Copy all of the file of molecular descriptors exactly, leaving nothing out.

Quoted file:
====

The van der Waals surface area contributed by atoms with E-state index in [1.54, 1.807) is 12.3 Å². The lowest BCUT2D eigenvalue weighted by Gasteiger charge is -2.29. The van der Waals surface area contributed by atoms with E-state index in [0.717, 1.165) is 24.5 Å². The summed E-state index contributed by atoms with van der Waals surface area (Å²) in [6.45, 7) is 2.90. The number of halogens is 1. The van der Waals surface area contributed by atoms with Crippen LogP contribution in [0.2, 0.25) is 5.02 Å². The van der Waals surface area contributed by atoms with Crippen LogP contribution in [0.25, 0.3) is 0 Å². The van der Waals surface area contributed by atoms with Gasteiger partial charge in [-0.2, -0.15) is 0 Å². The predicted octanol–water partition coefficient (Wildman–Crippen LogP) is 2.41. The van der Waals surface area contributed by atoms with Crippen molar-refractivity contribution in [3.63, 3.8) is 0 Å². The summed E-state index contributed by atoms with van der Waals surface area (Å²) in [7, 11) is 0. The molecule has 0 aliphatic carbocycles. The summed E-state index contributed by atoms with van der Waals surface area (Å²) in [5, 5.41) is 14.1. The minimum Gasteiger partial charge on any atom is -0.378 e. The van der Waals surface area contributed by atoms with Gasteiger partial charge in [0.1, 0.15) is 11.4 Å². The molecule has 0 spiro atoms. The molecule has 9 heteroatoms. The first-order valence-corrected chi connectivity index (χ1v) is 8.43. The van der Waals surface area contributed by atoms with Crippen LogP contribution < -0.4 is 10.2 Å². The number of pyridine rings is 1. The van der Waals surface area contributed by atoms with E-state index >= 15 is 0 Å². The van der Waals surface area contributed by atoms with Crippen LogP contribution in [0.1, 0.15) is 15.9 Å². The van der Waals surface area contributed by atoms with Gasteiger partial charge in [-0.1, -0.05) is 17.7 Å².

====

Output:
The van der Waals surface area contributed by atoms with E-state index in [1.54, 1.807) is 12.3 Å². The lowest BCUT2D eigenvalue weighted by Gasteiger charge is -2.29. The van der Waals surface area contributed by atoms with E-state index in [0.717, 1.165) is 24.5 Å². The summed E-state index contributed by atoms with van der Waals surface area (Å²) in [6.45, 7) is 2.90. The number of halogens is 1. The van der Waals surface area contributed by atoms with Crippen LogP contribution in [0.2, 0.25) is 5.02 Å². The van der Waals surface area contributed by atoms with Crippen LogP contribution in [0.25, 0.3) is 0 Å². The van der Waals surface area contributed by atoms with Gasteiger partial charge in [-0.2, -0.15) is 0 Å². The predicted octanol–water partition coefficient (Wildman–Crippen LogP) is 2.41. The van der Waals surface area contributed by atoms with Crippen molar-refractivity contribution in [3.63, 3.8) is 0 Å². The summed E-state index contributed by atoms with van der Waals surface area (Å²) in [7, 11) is 0. The molecule has 0 aliphatic carbocycles. The summed E-state index contributed by atoms with van der Waals surface area (Å²) in [5, 5.41) is 14.1. The minimum Gasteiger partial charge on any atom is -0.378 e. The van der Waals surface area contributed by atoms with Gasteiger partial charge in [0.1, 0.15) is 11.4 Å². The molecule has 0 spiro atoms. The molecule has 9 heteroatoms. The first-order valence-corrected chi connectivity index (χ1v) is 8.43. The van der Waals surface area contributed by atoms with Crippen LogP contribution < -0.4 is 10.2 Å². The number of pyridine rings is 1. The van der Waals surface area contributed by atoms with E-state index >= 15 is 0 Å². The van der Waals surface area contributed by atoms with Crippen LogP contribution in [0.1, 0.15) is 15.9 Å². The van der Waals surface area contributed by atoms with Gasteiger partial charge in [-0.1, -0.05) is 17.7 Å².